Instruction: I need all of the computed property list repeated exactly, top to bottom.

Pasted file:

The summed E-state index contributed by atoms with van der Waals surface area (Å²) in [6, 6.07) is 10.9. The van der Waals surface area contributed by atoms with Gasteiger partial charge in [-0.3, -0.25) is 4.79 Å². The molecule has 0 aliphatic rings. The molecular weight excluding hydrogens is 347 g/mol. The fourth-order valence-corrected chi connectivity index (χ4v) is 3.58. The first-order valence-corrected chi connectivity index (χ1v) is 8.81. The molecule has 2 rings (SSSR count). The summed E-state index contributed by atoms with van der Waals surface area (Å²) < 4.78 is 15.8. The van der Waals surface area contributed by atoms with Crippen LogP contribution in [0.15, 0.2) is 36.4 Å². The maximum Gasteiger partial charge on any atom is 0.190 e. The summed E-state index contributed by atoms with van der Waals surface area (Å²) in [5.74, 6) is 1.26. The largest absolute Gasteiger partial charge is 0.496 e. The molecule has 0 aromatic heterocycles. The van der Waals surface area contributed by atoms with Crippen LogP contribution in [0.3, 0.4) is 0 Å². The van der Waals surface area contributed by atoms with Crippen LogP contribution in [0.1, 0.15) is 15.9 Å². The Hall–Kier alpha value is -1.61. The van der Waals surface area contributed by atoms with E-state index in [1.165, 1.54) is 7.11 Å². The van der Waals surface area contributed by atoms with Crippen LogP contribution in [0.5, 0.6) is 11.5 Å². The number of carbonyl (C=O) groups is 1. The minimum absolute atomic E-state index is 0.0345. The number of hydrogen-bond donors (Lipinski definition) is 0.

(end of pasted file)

The summed E-state index contributed by atoms with van der Waals surface area (Å²) in [6, 6.07) is 10.9. The van der Waals surface area contributed by atoms with Gasteiger partial charge in [-0.3, -0.25) is 4.79 Å². The molecule has 0 aliphatic rings. The molecular weight excluding hydrogens is 347 g/mol. The fourth-order valence-corrected chi connectivity index (χ4v) is 3.58. The first-order valence-corrected chi connectivity index (χ1v) is 8.81. The molecule has 2 rings (SSSR count). The summed E-state index contributed by atoms with van der Waals surface area (Å²) < 4.78 is 15.8. The van der Waals surface area contributed by atoms with Crippen LogP contribution in [0.15, 0.2) is 36.4 Å². The maximum Gasteiger partial charge on any atom is 0.190 e. The summed E-state index contributed by atoms with van der Waals surface area (Å²) in [5.74, 6) is 1.26. The largest absolute Gasteiger partial charge is 0.496 e. The molecule has 0 aromatic heterocycles. The van der Waals surface area contributed by atoms with Crippen LogP contribution in [0.3, 0.4) is 0 Å². The van der Waals surface area contributed by atoms with Crippen LogP contribution in [0.1, 0.15) is 15.9 Å². The Hall–Kier alpha value is -1.61. The van der Waals surface area contributed by atoms with E-state index in [1.165, 1.54) is 7.11 Å². The van der Waals surface area contributed by atoms with Crippen LogP contribution in [0.5, 0.6) is 11.5 Å². The number of carbonyl (C=O) groups is 1. The minimum absolute atomic E-state index is 0.0345. The number of hydrogen-bond donors (Lipinski definition) is 0.